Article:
Very interesting news yesterday about the impact hits to the head have on the brains of hockey players.  And, all I have to say to everyone who commented on my last blog post that there was no correlation between fighting and depression is, "are you so sure now?"

But let's leave that aside for now.  The season starts today and so every fan is just waiting to see how their team will do.  And, that's what's got me pondering: are Toronto Maple Leaf fans the most deluded fans of all time?  Every year, every post regarding hockey will bring out the Leaf fans rabidly defending the fact that this year is the Leafs year.

Now, I have to out myself as a Sabres fan at this moment, because historically we've not yet won a Cup.  Yes, we should have had Brett Hull been playing by the rules.  And, oh my have we had some exciting teams.  But, just like the Oilers in recent years, we've been a team with a very small payroll and just when players are hitting their stride we lose them because teams like the Rangers and the Flyers offer them more money than what our ownership would.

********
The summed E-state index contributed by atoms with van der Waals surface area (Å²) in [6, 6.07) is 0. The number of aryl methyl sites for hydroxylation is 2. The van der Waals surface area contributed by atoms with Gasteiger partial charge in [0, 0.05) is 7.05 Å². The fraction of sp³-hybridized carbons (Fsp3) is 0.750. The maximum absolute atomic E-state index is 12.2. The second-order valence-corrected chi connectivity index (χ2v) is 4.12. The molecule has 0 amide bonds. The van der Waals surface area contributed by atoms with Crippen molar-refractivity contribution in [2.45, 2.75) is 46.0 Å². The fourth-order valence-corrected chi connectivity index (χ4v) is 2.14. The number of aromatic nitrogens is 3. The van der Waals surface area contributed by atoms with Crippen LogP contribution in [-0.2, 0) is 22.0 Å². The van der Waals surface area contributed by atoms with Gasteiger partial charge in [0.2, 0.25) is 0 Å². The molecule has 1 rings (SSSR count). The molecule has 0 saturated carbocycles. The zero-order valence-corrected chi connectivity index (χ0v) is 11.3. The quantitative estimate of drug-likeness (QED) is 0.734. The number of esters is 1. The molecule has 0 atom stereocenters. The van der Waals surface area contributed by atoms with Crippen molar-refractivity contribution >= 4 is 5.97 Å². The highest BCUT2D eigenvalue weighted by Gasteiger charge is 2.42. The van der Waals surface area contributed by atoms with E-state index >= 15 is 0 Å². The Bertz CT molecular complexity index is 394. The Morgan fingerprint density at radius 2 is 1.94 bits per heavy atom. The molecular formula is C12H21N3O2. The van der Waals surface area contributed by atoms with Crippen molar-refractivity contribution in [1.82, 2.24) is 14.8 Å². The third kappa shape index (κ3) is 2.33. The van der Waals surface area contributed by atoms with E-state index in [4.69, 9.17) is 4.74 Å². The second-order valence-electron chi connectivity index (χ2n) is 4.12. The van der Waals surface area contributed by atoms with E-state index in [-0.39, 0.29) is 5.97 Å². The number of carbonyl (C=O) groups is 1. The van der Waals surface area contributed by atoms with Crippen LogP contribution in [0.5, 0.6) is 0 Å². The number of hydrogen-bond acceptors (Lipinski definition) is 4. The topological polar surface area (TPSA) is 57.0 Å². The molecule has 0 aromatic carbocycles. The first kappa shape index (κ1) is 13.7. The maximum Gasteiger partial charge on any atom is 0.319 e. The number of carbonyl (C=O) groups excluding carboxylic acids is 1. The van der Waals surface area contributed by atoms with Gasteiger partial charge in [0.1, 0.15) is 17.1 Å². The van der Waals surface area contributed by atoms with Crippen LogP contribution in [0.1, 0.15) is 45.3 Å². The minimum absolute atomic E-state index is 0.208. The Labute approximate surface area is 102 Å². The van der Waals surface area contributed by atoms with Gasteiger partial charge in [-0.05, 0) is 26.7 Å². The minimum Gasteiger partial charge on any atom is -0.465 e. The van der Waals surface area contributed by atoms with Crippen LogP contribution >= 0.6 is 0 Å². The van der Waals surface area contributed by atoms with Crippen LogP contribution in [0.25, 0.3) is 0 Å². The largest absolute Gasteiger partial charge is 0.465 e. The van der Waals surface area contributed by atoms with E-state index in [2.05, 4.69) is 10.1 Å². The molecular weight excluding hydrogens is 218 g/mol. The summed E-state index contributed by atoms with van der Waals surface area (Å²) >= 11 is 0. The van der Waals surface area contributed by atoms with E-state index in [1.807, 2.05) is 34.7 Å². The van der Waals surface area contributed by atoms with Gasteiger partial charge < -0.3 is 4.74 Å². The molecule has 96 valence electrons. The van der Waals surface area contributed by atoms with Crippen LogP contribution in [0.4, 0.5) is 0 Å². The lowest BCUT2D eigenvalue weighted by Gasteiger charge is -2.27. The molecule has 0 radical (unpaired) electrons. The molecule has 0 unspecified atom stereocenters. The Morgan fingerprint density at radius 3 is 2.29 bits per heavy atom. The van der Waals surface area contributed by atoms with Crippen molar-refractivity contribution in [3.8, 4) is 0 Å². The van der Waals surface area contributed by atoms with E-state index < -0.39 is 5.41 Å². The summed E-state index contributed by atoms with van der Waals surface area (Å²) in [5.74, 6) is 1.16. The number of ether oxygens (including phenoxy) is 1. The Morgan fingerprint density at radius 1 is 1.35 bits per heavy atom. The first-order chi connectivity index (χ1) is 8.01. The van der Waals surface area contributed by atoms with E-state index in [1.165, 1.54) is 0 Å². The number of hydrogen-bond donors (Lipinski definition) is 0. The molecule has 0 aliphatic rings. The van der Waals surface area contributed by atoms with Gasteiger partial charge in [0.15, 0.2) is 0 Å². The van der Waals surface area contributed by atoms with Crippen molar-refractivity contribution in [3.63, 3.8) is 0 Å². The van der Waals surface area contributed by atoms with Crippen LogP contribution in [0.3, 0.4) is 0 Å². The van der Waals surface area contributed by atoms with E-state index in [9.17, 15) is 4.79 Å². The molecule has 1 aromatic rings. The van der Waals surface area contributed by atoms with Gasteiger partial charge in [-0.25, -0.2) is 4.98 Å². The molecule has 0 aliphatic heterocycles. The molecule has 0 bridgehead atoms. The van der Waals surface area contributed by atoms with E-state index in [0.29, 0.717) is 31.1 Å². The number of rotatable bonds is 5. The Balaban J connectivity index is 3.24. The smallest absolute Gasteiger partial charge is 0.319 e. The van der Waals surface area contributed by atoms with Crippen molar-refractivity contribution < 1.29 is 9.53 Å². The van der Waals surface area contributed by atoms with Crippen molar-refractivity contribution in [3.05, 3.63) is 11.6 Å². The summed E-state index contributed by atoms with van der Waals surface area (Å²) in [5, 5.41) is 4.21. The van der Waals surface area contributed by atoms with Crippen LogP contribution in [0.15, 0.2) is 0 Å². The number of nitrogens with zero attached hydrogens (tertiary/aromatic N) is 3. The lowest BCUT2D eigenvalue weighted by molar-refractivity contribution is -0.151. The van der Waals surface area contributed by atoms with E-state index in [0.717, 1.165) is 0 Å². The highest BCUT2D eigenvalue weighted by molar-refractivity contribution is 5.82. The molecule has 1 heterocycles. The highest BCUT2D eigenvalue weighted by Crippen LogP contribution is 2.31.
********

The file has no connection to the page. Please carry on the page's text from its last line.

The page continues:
All that changed this season.  The Sabres new owner opened the vault and so there is a real sense of optimism surrounding the team.  But, what of the Leafs?  Because our Canadian National media thinks Toronto is the centre of the universe, we are subjected to the rantings of delusional Leaf fans who again think "this is the year."  Why?  Does living in Toronto lower your IQ?  Is the water bad?  Have the radio waves somehow been brainwashing daily commuters during the 3 hour trek to and from work?

It is the duty of this blog to discuss those things that don't have a rational voice elsewhere.  Toronto Maple Leaf fans...YOUR TEAM SUCKS.  Respectfully submitted.